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New Clinical Performance Measures for Atrial Fibrillation
Am Fam Physician. 2008 Nov 1;78(9) Online.
Background: Atrial fibrillation is the most common cardiac arrhythmia. An estimated 2.2 million American adults have atrial fibrillation, but many cases remain undiagnosed. Approximately one third of hospital admissions for cardiac rhythm problems are attributed to atrial fibrillation. The number of hospital admissions for atrial fibrillation has risen by 66 percent over the past two decades, and the number of patients with atrial fibrillation is expected to increase because of the aging population and increasing diagnosis of the condition. Patients with atrial fibrillation have increased risk of stroke, heart failure, and all-cause mortality. An expert consortium conducted an evidence-based review to update quality-of-care performance measures.
The Study: The recommendations were developed by a writing committee that was supported exclusively by the American College of Cardiology, the American Heart Association, and the Physician Consortium for Performance Improvement. The committee reviewed the four most widely used clinical guidelines on atrial fibrillation and their supporting evidence to develop updated performance measures. For approval, a performance measure had to demonstrate utility in improving patient outcomes; use precise definitions; have validity and reliability; and be feasible to implement at reasonable cost. The final document underwent peer review and public comment before being submitted to the governing bodies of the sponsoring organizations for approval in late 2007. The clinical performance measures will be reviewed annually and updated, as needed.
Key Recommendations: The recommendations focused on stroke risk stratification and anticoagulation therapy. Several independent risk factors for ischemic stroke have been identified for patients with atrial fibrillation. Based on five randomized trials, the strongest risk factor is history of stroke or transient ischemic attack (TIA; relative risk [RR] = 2.5), followed by diabetes (RR = 1.7), hypertension (RR = 1.6), coronary artery disease (RR = 1.5), heart failure or impaired left ventricular systolic function (RR = 1.4), and advancing age (RR = 1.4 per decade).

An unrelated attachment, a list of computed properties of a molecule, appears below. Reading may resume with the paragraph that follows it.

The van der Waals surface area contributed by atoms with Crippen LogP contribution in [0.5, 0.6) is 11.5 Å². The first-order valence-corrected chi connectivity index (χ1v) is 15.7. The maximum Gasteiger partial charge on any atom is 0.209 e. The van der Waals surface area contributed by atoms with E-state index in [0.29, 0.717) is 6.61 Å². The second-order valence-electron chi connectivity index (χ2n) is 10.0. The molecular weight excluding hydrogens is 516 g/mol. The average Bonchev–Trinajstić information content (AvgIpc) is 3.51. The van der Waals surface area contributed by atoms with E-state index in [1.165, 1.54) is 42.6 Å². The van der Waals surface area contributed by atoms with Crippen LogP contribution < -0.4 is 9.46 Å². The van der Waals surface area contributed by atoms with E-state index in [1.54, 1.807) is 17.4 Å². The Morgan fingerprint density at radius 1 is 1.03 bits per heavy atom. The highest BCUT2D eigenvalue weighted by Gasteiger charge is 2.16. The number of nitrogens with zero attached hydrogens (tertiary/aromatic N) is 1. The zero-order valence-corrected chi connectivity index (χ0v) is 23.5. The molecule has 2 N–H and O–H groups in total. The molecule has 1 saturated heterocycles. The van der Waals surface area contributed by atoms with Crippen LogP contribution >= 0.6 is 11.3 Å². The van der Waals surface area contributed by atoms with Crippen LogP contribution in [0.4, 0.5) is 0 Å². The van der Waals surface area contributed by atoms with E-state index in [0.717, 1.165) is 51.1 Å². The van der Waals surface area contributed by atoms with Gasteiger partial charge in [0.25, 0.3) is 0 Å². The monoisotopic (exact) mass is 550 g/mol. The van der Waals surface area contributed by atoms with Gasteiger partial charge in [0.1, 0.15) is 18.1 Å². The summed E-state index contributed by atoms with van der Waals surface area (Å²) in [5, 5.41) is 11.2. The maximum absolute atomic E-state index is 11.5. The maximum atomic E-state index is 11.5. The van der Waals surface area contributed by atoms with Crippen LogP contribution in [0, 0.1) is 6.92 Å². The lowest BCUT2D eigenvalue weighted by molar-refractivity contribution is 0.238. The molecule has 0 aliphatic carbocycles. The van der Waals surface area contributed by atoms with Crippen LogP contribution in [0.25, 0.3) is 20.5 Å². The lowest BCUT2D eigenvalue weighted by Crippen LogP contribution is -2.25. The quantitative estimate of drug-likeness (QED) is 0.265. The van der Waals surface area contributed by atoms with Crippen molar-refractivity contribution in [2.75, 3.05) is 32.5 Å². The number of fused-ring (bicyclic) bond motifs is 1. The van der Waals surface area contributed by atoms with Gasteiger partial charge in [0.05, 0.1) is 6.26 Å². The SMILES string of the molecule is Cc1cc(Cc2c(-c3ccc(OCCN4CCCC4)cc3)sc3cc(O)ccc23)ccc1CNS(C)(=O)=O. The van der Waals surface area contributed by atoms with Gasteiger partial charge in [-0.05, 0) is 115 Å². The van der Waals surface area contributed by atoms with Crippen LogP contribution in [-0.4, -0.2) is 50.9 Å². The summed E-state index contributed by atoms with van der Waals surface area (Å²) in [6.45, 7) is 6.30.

Anticoagulation is required for all patients with prior stroke or TIA unless contraindications exist. The necessity of anticoagulation for other risk factors and combinations of risk factors is more controversial. Good evidence supports the use of the CHADS2 (cardiac failure, hypertension, age, diabetes, stroke [doubled]) stroke risk stratification scheme (see accompanying table). Some experts recommend anticoagulation for patients with atrial fibrillation at intermediate or higher risk (estimated stroke rate 3 to 5 percent per year or greater). Others advocate greater individualization of benefit and relative risk, with special attention given to bleeding risks, availability of organized anticoagulation management programs, and patient preferences.
Table. CHADS2 Stroke Risk Stratification Scheme
CHADS2 Stroke Risk Stratification Scheme
|CHADS2 criteria||Risk score|
Prior stroke or transient ischemic attack
Age 75 years or older
Heart failure or impaired left ventricular systolic function
|Stroke Risk per Year for Atrial Fibrillation Without Anticoagulation|
|CHADS2 score||Stroke rate, percent per year|
0.5 to 0.8
1.5 to 2.2
2.5 to 4.5
5.3 to 8.6
6.0 to 10.9
6.9 to > 12
CHADS2 = cardiac failure, hypertension, age, diabetes, stroke (doubled).
Adapted with permission from Estes NM III, Halperin JL, Calkins H, et al. ACC/AHA/Physician Consortium 2008 clinical performance measures for adults with nonvalvular atrial fibrillation or atrial flutter: a report of the American College of Cardiology/American Heart Association Task Force on Performance Measures and the Physician Consortium for Performance Improvement (Writing Committee to Develop Clinical Performance Measures for Atrial Fibrillation). J Am Coll Cardiol. 2008;51(8):872.
Current guidelines recommend aspirin (81 to 325 mg daily) for patients with atrial fibrillation with no risk factors for stroke; aspirin in the same dosage or warfarin (Coumadin) to a target International Normalized Ratio (INR) of 2.5 for patients with one moderate risk factor; and warfarin to a target INR of 2.5 for patients with any high risk factor or more than one moderate risk factor.
Estes NM III, et al. ACC/AHA/Physician Consortium 2008 clinical performance measures for adults with nonvalvular atrial fibrillation or atrial flutter: a report of the American College of Cardiology/American Heart Association Task Force on Performance Measures and the Physician Consortium for Performance Improvement (Writing Committee to Develop Clinical Performance Measures for Atrial Fibrillation). J Am Coll Cardiol. February 26, 2008;51(8):865-884.
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